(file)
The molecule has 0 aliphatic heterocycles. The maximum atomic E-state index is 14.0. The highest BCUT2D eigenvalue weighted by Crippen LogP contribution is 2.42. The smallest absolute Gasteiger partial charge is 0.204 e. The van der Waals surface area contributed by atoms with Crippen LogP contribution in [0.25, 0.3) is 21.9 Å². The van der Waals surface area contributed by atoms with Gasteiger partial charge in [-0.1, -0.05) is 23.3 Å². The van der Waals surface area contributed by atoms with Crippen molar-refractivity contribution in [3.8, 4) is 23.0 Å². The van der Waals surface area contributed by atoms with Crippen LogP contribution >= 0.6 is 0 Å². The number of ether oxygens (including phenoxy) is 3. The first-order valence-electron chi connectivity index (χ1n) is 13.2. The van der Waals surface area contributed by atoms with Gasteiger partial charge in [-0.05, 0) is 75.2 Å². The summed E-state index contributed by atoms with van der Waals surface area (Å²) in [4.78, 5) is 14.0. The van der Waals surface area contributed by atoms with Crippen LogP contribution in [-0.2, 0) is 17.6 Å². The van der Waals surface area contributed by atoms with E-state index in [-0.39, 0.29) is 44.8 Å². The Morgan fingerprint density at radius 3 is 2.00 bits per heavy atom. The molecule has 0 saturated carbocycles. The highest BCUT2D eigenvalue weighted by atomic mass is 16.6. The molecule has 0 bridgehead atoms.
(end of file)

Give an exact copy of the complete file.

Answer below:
The molecule has 0 aliphatic heterocycles. The maximum atomic E-state index is 14.0. The highest BCUT2D eigenvalue weighted by Crippen LogP contribution is 2.42. The smallest absolute Gasteiger partial charge is 0.204 e. The van der Waals surface area contributed by atoms with Crippen LogP contribution in [0.25, 0.3) is 21.9 Å². The van der Waals surface area contributed by atoms with Gasteiger partial charge in [-0.1, -0.05) is 23.3 Å². The van der Waals surface area contributed by atoms with Crippen molar-refractivity contribution in [3.8, 4) is 23.0 Å². The van der Waals surface area contributed by atoms with Crippen LogP contribution >= 0.6 is 0 Å². The number of ether oxygens (including phenoxy) is 3. The first-order valence-electron chi connectivity index (χ1n) is 13.2. The van der Waals surface area contributed by atoms with Gasteiger partial charge in [-0.05, 0) is 75.2 Å². The summed E-state index contributed by atoms with van der Waals surface area (Å²) in [4.78, 5) is 14.0. The van der Waals surface area contributed by atoms with Crippen LogP contribution in [-0.2, 0) is 17.6 Å². The van der Waals surface area contributed by atoms with E-state index in [-0.39, 0.29) is 44.8 Å². The Morgan fingerprint density at radius 3 is 2.00 bits per heavy atom. The molecule has 0 saturated carbocycles. The highest BCUT2D eigenvalue weighted by atomic mass is 16.6. The molecule has 0 bridgehead atoms.